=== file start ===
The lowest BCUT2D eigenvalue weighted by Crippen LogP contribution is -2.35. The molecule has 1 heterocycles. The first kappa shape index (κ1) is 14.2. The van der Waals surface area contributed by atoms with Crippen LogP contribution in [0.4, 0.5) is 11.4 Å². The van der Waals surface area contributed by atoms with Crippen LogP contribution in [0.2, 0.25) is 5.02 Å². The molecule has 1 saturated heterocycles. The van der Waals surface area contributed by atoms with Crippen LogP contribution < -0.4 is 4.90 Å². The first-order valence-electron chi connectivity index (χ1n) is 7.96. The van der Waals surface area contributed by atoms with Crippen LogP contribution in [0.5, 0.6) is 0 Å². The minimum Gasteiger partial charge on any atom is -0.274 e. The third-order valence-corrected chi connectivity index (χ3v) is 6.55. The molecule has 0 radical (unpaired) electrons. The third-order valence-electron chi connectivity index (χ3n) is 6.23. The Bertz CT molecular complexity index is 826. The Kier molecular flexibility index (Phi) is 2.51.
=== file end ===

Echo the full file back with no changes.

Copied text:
The lowest BCUT2D eigenvalue weighted by Crippen LogP contribution is -2.35. The molecule has 1 heterocycles. The first kappa shape index (κ1) is 14.2. The van der Waals surface area contributed by atoms with Crippen LogP contribution in [0.4, 0.5) is 11.4 Å². The van der Waals surface area contributed by atoms with Crippen LogP contribution in [0.2, 0.25) is 5.02 Å². The molecule has 1 saturated heterocycles. The van der Waals surface area contributed by atoms with Crippen LogP contribution < -0.4 is 4.90 Å². The first-order valence-electron chi connectivity index (χ1n) is 7.96. The van der Waals surface area contributed by atoms with Crippen LogP contribution in [0.5, 0.6) is 0 Å². The minimum Gasteiger partial charge on any atom is -0.274 e. The third-order valence-corrected chi connectivity index (χ3v) is 6.55. The molecule has 0 radical (unpaired) electrons. The third-order valence-electron chi connectivity index (χ3n) is 6.23. The Bertz CT molecular complexity index is 826. The Kier molecular flexibility index (Phi) is 2.51.